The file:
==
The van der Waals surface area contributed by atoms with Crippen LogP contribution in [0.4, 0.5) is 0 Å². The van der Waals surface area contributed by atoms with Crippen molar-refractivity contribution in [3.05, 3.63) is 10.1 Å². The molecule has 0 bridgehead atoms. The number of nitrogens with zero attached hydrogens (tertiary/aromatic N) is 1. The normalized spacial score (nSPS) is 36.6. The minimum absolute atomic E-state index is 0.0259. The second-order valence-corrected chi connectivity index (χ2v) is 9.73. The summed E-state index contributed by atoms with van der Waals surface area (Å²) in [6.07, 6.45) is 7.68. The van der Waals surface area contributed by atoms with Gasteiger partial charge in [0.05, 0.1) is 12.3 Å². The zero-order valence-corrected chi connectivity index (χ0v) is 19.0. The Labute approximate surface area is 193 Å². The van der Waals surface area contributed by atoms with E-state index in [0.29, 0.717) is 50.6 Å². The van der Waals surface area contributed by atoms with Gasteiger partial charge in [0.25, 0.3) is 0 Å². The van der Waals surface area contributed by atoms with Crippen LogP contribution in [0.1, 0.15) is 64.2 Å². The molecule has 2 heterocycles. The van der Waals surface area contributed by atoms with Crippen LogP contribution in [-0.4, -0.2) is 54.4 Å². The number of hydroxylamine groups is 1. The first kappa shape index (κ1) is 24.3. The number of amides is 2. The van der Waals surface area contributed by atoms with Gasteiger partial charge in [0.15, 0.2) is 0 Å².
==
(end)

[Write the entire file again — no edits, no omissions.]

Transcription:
The van der Waals surface area contributed by atoms with Crippen LogP contribution in [0.4, 0.5) is 0 Å². The van der Waals surface area contributed by atoms with Crippen molar-refractivity contribution in [3.05, 3.63) is 10.1 Å². The molecule has 0 bridgehead atoms. The number of nitrogens with zero attached hydrogens (tertiary/aromatic N) is 1. The normalized spacial score (nSPS) is 36.6. The minimum absolute atomic E-state index is 0.0259. The second-order valence-corrected chi connectivity index (χ2v) is 9.73. The summed E-state index contributed by atoms with van der Waals surface area (Å²) in [6.07, 6.45) is 7.68. The van der Waals surface area contributed by atoms with Gasteiger partial charge in [0.05, 0.1) is 12.3 Å². The zero-order valence-corrected chi connectivity index (χ0v) is 19.0. The Labute approximate surface area is 193 Å². The van der Waals surface area contributed by atoms with E-state index in [0.29, 0.717) is 50.6 Å². The van der Waals surface area contributed by atoms with Gasteiger partial charge in [0.25, 0.3) is 0 Å². The van der Waals surface area contributed by atoms with Crippen LogP contribution in [0.1, 0.15) is 64.2 Å². The molecule has 2 heterocycles. The van der Waals surface area contributed by atoms with Crippen LogP contribution in [-0.4, -0.2) is 54.4 Å². The number of hydroxylamine groups is 1. The first kappa shape index (κ1) is 24.3. The number of amides is 2. The van der Waals surface area contributed by atoms with Gasteiger partial charge in [0.15, 0.2) is 0 Å².